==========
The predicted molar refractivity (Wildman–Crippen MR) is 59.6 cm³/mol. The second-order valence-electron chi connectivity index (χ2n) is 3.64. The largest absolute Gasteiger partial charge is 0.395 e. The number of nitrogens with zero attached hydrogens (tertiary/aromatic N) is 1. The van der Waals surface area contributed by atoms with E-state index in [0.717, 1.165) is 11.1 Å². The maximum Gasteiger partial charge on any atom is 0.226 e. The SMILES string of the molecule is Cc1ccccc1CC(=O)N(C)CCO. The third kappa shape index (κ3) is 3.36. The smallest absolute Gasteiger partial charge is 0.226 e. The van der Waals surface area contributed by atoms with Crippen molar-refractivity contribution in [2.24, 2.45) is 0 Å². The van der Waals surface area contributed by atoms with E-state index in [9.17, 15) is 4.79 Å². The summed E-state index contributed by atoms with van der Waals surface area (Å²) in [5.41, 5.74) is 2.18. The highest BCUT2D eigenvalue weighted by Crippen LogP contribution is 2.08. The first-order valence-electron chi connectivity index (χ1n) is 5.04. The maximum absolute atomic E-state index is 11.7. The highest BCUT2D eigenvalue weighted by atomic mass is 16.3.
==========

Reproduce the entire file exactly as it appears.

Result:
The predicted molar refractivity (Wildman–Crippen MR) is 59.6 cm³/mol. The second-order valence-electron chi connectivity index (χ2n) is 3.64. The largest absolute Gasteiger partial charge is 0.395 e. The number of nitrogens with zero attached hydrogens (tertiary/aromatic N) is 1. The van der Waals surface area contributed by atoms with E-state index in [0.717, 1.165) is 11.1 Å². The maximum Gasteiger partial charge on any atom is 0.226 e. The SMILES string of the molecule is Cc1ccccc1CC(=O)N(C)CCO. The third kappa shape index (κ3) is 3.36. The smallest absolute Gasteiger partial charge is 0.226 e. The van der Waals surface area contributed by atoms with Crippen molar-refractivity contribution in [2.24, 2.45) is 0 Å². The van der Waals surface area contributed by atoms with E-state index in [9.17, 15) is 4.79 Å². The summed E-state index contributed by atoms with van der Waals surface area (Å²) in [5.41, 5.74) is 2.18. The highest BCUT2D eigenvalue weighted by Crippen LogP contribution is 2.08. The first-order valence-electron chi connectivity index (χ1n) is 5.04. The maximum absolute atomic E-state index is 11.7. The highest BCUT2D eigenvalue weighted by atomic mass is 16.3.